Great news, we've signed you up. Sorry, we weren't able to sign you up.
Please check your details, and try again.
Please check your details, and try again.
Life as you know it, can change in a heartbeat.
Sometimes it’s for the better. Sometimes it’s not.
You may know someone like Barry Prater.
It was six years ago when his life changed. Sadly, it wasn’t for the better.
He was a healthy, active 68-year-old family man who enjoyed scuba diving, playing hockey and spending time with his loving wife, four children and three grandchildren.
At the gym in April 2012, Barry was suddenly overcome with Atrial Fibrillation (AF).
You may have heard of this chronic condition affecting the heart making it beat faster and out of rhythm.
When you make a tax-deductible gift today, you’ll ensure research into AF can help more people like Barry. Will you please show your support?
Imagine drums pounding and thunder rumbling on your chest.
Shortness of breath and chest pain.
I know you wouldn’t want to experience this for your yourself or your loved ones.
“When I was informed I had AF, I had no idea what it was. I felt terribly disappointed because I had always looked after myself,” said Barry.
Sadly, AF affects over 400,000 Australians and is on the rise.
You too may have experienced AF or know someone who has.
If so, you’ll know it’s a debilitating condition.
“AF has impacted my life greatly. I was forced to retire from a career I dearly loved which was very hard to accept. I had to postpone my plans of travelling overseas and I was worried that AF would kill me.”
Did you know an average person’s heart rate sits between 60-100 beats per minute (bpm)?
With AF, Barry’s heart rate was bouncing off 289 bpm, leaving him in a critical state.
He was in and out of hospital countless times for this condition he didn’t know much about.
Unfortunately, in Australia, there is little awareness of this debilitating condition.
Your gift will help progress much needed research ensuring none of our loved ones have to experience AF. Will you please donate today?
Barry was forced to live a limiting life where he wasn’t free to do what he loved.
“My family struggled to understand what was happening often thinking that I was overreacting in certain situations where I had to call an ambulance. That added a lot of stress and I felt like I was a burden to them.”
The reality is, there are more people like Barry, maybe even someone you know who lives a restricted life because of AF.
During his journey, Barry also experienced a mini stroke or TIA (A transient ischaemic attack).
This is because AF is a risk factor for stroke- which is one of the biggest killers in Australia.
In fact, people with AF are five times more likely to have a stroke compared to those who don’t have the condition.
Professor Prashanthan (Prash) Sanders, a clinician-scientist at the Royal Adelaide Hospital (RAH) and University of Adelaide and his team are dedicated to beating AF for your loved ones!
With your help, they’re working on managing risk factors to treat AF such as hypertension, high cholesterol, sleep apnoea, physical inactivity, diabetes and obesity.
“By treating risk factors, you can actually get rid of this condition,” Prof Sanders explained.
Thanks to supporters like you, Prof Sanders and his team recently secured a Translational Grant from our charitable affiliate, The Hospital Research Foundation, to develop and implement a specialised multi-displinary clinic at the RAH with an integrated care approach for managing AF.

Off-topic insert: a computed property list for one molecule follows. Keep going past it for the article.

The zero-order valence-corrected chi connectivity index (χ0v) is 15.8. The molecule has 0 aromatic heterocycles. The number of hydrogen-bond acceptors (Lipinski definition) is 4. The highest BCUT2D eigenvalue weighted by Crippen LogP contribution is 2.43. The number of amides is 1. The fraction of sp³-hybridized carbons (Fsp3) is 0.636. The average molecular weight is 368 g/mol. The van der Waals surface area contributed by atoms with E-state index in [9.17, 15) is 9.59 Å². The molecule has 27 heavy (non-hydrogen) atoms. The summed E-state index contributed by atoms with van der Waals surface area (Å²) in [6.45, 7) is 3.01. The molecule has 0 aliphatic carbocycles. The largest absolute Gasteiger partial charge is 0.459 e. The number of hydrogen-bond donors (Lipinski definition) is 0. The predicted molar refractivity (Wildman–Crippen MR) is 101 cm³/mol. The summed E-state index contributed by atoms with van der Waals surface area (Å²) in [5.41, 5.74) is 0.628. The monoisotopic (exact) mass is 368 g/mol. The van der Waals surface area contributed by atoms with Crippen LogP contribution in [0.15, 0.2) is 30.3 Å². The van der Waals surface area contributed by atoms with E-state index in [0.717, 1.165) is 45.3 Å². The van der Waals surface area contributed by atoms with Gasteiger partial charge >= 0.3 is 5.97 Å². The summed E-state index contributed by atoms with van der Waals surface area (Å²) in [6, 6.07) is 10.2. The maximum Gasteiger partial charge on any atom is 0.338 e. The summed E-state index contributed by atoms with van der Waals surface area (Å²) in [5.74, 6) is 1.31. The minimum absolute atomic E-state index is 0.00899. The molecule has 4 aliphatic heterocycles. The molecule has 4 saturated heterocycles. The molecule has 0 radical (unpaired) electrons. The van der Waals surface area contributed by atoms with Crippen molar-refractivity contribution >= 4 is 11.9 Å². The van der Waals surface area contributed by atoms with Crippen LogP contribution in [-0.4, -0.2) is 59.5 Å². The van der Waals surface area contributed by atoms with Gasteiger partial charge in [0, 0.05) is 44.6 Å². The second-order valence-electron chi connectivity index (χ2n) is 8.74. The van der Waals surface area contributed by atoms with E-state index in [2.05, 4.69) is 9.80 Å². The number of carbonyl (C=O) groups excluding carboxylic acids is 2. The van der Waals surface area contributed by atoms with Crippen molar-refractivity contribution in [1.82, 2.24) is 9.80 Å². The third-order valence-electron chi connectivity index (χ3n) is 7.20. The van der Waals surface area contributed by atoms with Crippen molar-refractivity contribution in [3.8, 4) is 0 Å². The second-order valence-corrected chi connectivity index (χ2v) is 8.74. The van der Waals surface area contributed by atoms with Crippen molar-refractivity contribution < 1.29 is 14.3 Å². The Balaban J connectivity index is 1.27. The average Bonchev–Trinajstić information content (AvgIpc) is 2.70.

Now, there is more to be done.
“Our work has changed the three pillars of AF care to four: Stroke prevention, heart rate control, rhythm control and now risk-factor treatment.”
Prof Sanders’ and his collaborative research team are working on research projects that target these unique areas of AF care.
This means we can end the suffering from this awful condition.
“More funding for projects such as these will enable us to take these trials to a larger scale, which means our findings will be able to implemented into patient care sooner and save more lives,” said Melissa Middledorp, a PhD student part of the research team.
The progress of AF research like this will ensure better outcomes for our loved ones!
With your support, this clinic involves the unique collaboration between specialists of Prof Sanders team, while maintaining a patient-centred approach to treatment.
But they can’t continue these vital research projects without you!
“We believe our clinic, enabled by this new grant, will reduce hospitalisation and mortality in patients with AF,” Prof Sanders said.
Will you please donate before June 30 to ensure Prof Sanders and his team can continue making inroads treating AF for us and for more people like Barry?
Barry had a successful surgical procedure in October 2016, and recently has started to get his active life back.
He is grateful to medical research and to you, our kind supporters who make work like this possible.
“This is a chronic condition and research is vital to develop strategies around prevention and effective treatments,” Barry said.
“AF is becoming a very common condition in today’s society. My older brother also suffers from AF.”
Thankfully, Barry is still alive today.
But others aren’t so lucky.
Think about the people like Barry you could help! Your generous support of AHR can help make this possible.
There is still so much to learn about this awful condition affecting people like Barry, maybe even your loved ones.
Which is why we’re so proud to be supporting vital research to beat AF for our loved ones and people in our community.
We hope that you’ll join us in beating heart conditions like these so we can all live a longer, healthier life with our families.
Thank you for your generosity!